Trustmi Talks

The New CPA Exam Part 2: Why It Matters to Businesses

The Trustketeer
8 min
CPA Exam Part 2
CPA Exam Part 2

This two-part series examines the broader implications of the changes to the CPA (certified public accountant) exam going into effect in the new year. Part 2 considers how finance teams with a deeper knowledge of technology, security and data can provide tremendous value to the security strategy of a business.

In a recent post, we outlined some of the upcoming changes to the CPA (certified public accountant) exam and how these will help foster a stronger relationship between security teams and finance teams. We decided to go a step further and delve into the mind of security leaders, or CISOs (Chief Information Security Officers), to understand how technologically fluent finance teams can support the CISO as they plan and implement a highly effective security strategy that supports the overall business.

What Matters Most to Security Leaders?

No two CISO jobs are the same, however there are several common aspects of the role that every security leader must tackle. CISOs are business leaders at their core, and their number one job at any organization is to understand how the business operates so that they can build an effective strategy for company-wide security. Just as a security leader works to develop a holistic understanding of the business, it is equally important for finance leaders to invest time into understanding the technological foundation that supports the business operations in which they play a part. In today’s world, both teams are broadening their view of the business to contribute effectively to the shared company goals.

In a recent conversation with Emily Heath, General Partner at our investor Cyberstarts, she shared with us her experience as a CISO. In that conversation, we discussed the upcoming changes to the CPA exam, and she provided an interesting perspective on the security leader’s role and how tech-savvy finance counterparts will be able to better support them.  

Emily noted that in her experience, there are five important questions that she, as a CISO, always asked whenever she arrived at a new organization. Keeping in mind the modifications to the CPA exam, let’s examine how a deeper understanding of tech and security will enable future finance teams to take a more active role in supporting the CISO with the technology, security and data strategy at the organization.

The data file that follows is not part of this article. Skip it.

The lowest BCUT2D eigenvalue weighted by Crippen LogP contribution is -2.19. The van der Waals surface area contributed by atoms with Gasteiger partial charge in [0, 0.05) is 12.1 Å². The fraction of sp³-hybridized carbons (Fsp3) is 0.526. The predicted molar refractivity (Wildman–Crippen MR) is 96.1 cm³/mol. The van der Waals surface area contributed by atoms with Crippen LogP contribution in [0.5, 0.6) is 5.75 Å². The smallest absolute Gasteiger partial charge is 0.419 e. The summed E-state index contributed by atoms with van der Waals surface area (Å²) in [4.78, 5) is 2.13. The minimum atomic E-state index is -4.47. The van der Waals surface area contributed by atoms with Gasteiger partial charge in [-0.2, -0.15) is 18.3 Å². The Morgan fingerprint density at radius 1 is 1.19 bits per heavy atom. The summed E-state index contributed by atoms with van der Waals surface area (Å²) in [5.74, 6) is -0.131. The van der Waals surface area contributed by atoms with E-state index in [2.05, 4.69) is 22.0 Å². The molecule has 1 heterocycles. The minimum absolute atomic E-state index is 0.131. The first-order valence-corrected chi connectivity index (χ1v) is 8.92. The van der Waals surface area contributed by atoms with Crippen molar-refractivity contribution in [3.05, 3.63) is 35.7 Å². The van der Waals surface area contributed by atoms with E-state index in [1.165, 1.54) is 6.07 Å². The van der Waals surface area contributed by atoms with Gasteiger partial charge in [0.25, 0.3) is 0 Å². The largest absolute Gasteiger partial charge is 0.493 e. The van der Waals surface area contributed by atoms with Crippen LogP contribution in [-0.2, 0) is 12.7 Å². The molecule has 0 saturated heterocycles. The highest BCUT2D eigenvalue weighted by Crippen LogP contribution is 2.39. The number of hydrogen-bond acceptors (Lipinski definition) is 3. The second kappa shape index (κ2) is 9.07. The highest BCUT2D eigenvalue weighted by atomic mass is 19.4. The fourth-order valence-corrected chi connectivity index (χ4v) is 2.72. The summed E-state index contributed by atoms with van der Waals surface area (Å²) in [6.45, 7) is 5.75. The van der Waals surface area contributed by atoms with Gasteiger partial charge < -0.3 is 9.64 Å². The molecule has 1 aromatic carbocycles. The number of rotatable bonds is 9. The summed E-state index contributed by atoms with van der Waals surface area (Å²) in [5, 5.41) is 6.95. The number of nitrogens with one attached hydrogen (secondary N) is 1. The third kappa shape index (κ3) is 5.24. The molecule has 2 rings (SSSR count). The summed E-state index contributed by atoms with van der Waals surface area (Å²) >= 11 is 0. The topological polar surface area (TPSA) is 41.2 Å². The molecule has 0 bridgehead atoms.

1. What matters most to the company and each department?

In the first few months at a new organization, CISOs will spend time meeting with all the functions within the company, including the CFO.  The answers the CISO receives in these meetings always provide broader insight into the business goals of each area within the organization. By understanding each department’s needs, even if they aren’t directly related to systems and data, the CISO will be able to start crafting their strategy and planning their priorities as they settle into the new job.  

Like all teams, Finance has aggressive goals they are looking to achieve, and they will have a list of what matters most to them as well as the challenges they are faced with.  If the Finance team has a strong working knowledge of the systems and security processes they employ, they will be able to give comprehensive answers to this question that cover all aspects of their business, including their tech stack and tech-enabled processes.  Furthermore, if the finance leader has a solid grasp on their technical set up, he or she will also have a better understanding of where there might be challenges in those areas and articulate what really matters most to them through that lens.

2. What are and where are the technologies and systems that matter most?

If a CISO’s finance counterpart understands what’s in their tech stack and how their systems work, they will be able to speak the CISO’s language and help them to understand what exactly their systems do, or what they are supposed to do if they're not doing it properly. Moreover, they will be able to help the CISO understand where these systems “live”, which in turn will allow the CISO to properly map out the overall company tech stack. This, in turn, will shape the CISO’s understanding of the finance team’s operations. The CISO can then move faster in identifying, prioritizing and addressing finance challenges related to their tech, data, and overall security.

3. How is the company protecting these systems today?